This article was originally published on HealthCare Business & Technology.
Medical science has made incredible progress with disease management and life expectancies. But there’s one frontier that still needs to be crossed for the healthcare industry to provide the best possible care: the data problem.
Data is essential in all areas of healthcare—from diagnostic medicine to drug testing—and healthcare providers need to find new ways to store, analyze, leverage and view information to enable a healthcare revolution. Object storage—a searchable storage system that stores data with a unique identifier (instead of a hierarchical file system)—could be the perfect solution.
While medical data isn’t being stored in giant filing cabinets anymore, few healthcare providers have taken full advantage of the capabilities of modern technology. Accessibility and an excess of data have caused hospital administrators numerous headaches. With HIPAA legally requiring medical records to be stored without personally identifiable information, healthcare providers need to find a solution that can take on a lot of data without losing any of it.
Here’s how object storage can solve some of the most common issues with keeping track of medical data:
Protecting patient privacy is one of the top concerns of hospital administrators, but a shocking 94% of healthcare organizations suffered data breaches in 2012 that exposed confidential patient records. And the situation hasn’t improved—a 2015 study confirmed that criminal attacks were up 125% from five years ago. It’s not just stolen data that’s a concern; data corruption is also a pressing issue.
St. Jude’s Hospital, for example, needed a storage solution that provided protection for disaster recovery, and it wanted something it could upgrade independent of the picture archiving and communication system applications.
The multi-tier storage models with built-in security models and resilient replication and erasure coding options provided by object storage resolved both of these issues. By creating and maintaining copies of data, every healthcare provider can ensure data integrity and accessibility.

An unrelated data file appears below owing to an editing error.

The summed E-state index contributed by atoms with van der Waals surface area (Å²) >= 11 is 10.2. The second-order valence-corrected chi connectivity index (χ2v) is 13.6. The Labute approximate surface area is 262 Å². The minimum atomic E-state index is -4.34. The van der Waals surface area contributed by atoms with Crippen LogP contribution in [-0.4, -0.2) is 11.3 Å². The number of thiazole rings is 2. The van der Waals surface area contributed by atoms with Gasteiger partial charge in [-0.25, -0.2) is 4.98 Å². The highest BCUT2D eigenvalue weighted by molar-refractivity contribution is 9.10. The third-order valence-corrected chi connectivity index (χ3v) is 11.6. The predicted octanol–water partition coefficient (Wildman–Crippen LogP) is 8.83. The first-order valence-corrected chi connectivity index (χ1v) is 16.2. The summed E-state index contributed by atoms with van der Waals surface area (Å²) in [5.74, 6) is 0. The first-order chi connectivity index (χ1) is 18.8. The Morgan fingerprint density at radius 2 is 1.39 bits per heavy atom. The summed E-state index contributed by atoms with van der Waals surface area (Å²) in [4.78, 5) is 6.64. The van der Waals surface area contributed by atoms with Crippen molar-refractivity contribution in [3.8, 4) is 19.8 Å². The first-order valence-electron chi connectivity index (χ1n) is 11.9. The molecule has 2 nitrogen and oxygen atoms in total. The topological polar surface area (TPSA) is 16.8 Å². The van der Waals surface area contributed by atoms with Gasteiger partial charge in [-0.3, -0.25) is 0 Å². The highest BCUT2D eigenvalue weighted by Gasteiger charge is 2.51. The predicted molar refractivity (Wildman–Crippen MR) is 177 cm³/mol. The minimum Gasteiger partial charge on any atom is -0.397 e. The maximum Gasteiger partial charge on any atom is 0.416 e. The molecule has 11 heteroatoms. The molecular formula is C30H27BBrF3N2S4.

2. Information overload
Ninety percent of the world’s data was generated over the past two years alone, and while some industries can abandon old data, healthcare providers can’t. Many are facing information overload with a wealth of unstructured data (such as clinical images and detailed lab analysis) needing homes.
Johns Hopkins Center for Inherited Disease Research (CIDR) is using object storage because it’s easily scalable. By eliminating the traditional file system hierarchies and implementing a flat access structure, object storage provides a scalable solution to the problem of unstructured data access.
Nodes can be distributed with this storage solution, increasing data resilience, improving disaster recovery strategies and ensuring hardware infrastructure is more manageable. The CIDR has scaled more than 70 times since the deployment of object storage, which has allowed it to save money and keep its access to legacy hardware storage during the switch.
Going hand-in-hand with the proliferation of data is the question of data access. As data grows, specific items become harder to locate. And with patient records and clinical trial data needing to remain available for decades, guaranteeing all that information is protected, accessible and searchable is a serious challenge.
However, object storage satisfies all of these requirements and ensures information remains constantly searchable. By leveraging a best-of-breed object storage solution, queries can be conducted via a simple web-based user interface that requires no special expertise. It’s as simple as any internet search.
The CIDR is also currently using object storage so its medical staff has long-term access to images from radiology information systems. Without object storage, these images could be lost, misplaced or difficult to access.
Implementing Object Storage
Object storage isn’t a complex solution to implement. It can be integrated with leading vendor neutral archives and medical imaging software, and there’s technology available to assist with automatically moving files over from NetApp filers and Windows servers. This process doesn’t have to take place all at once. Organizations can transfer data at their required pace, scaling as they go to save money over the long term.
However, it’s important for decision makers to conduct due diligence before choosing a solution. To protect against accidental file deletion, it’s essential to employ a “write once, read many” or immutable object option. The best object storage providers will support rolling software upgrades and allow as-needed additions of new commodity hardware.
With automatic system optimization, self-healing capabilities and intelligent data life cycle management, the right object storage platform offers the perfect solution for healthcare archiving needs. Files will be secure and accessible, guaranteeing that medical science continues to make great leaps forward in patient treatment and care.
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